Everyone gets anxious sometimes. We experience sweaty palms, a dry mouth, or a pounding heart. For children, anxiety can feel like chest pain, panic, confusion, paralyzation, and exhaustion. In a poignant article from NPR, a student suffering from severe anxiety described the feeling as “being chased by a lion”.

This 16-year-old student, Jared, suffers from severe anxiety that prevents him from going to school for up to months at a time. In the morning his parent’s tape a red or green piece of paper to their front door to signal to the bus driver whether to stop for Jared… or not.

Jared hasn’t always felt like this. He used to enjoy school, and he excelled at it. However, at 13 he was in the hospital for an appendectomy. He began to feel anxious and stressed about all the work he would have to make up. He struggled so much it gave him physical stomach cramps. At first, his parents didn’t understand the depth of Jared’s anxiety. They felt more and more helpless. They tried everything they could think of, but their once gentle and academic son refused to go to school.

They even tried calling the police.

Since then his parent’s have learned more and Jared has been through a lot. Jared has been diagnosed with severe anxiety, been through therapy, experienced several more hospitalizations, and has been on several kinds of medication.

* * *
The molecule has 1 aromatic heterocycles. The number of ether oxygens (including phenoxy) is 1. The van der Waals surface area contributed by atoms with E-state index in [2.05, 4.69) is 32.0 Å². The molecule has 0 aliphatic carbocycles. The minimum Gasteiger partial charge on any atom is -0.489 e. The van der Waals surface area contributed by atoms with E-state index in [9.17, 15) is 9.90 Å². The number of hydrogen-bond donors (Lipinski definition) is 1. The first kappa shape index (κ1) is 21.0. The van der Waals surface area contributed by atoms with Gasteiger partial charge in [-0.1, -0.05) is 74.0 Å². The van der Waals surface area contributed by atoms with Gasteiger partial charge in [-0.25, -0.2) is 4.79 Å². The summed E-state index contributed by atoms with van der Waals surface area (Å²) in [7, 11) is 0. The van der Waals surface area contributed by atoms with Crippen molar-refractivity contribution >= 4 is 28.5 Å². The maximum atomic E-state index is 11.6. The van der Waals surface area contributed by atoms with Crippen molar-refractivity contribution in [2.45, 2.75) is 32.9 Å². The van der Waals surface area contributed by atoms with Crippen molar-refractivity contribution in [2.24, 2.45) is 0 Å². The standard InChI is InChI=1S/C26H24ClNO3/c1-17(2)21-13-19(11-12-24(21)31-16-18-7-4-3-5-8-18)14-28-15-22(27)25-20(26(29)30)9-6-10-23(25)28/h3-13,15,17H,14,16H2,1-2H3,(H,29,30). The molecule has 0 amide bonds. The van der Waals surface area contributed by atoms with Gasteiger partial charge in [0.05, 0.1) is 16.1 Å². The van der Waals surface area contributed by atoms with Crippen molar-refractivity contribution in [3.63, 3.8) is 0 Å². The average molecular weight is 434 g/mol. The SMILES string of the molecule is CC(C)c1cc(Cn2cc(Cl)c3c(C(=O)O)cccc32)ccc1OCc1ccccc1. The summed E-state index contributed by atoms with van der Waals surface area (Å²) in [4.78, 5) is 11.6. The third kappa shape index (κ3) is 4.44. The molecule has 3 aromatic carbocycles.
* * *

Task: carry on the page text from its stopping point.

Erin Berman, a clinical psychologist with the National Institute of Mental Health says that “Anxiety feels no different if you’re being chased by a lion, or you have to go to school. [Students with anxiety] may look like they aren’t paying attention, [but in their minds they’re] thinking about all the things that are scary.”

Some children will grow out of their anxiety, and others won’t.

Luckily for Jared, he is enrolled in a program at his school called Aspire that is designed specifically for students with anxiety. The school is equipped with therapists and social workers. They give the students every opportunity to feel safe and comfortable at school, even going so far as to allow students to arrive late to class so they can avoid interactions with people in the halls. This helps the students in that program feel less anxious.

Most of the students in this program have missed 6 months or more of school before enrolling.

Anxiety is a painful and debilitating state of being, and it’s constant. Students who suffer from anxiety are constantly questioning their choices, dreading the next on they must make. This is part of why going to school is often an insurmountable task.

Programs like Aspire work to create an environment of learning that is accessible to all. They are helping students work through some of their issues, to become a less anxious person. Even though programs like these cost more than conventional schooling, they are worth it because everyone deserves a chance at education.

Even so, Jared still has days where he just can’t make it to school. His parent’s tape a big red piece of paper to their door, and they hope tomorrow will be a better day.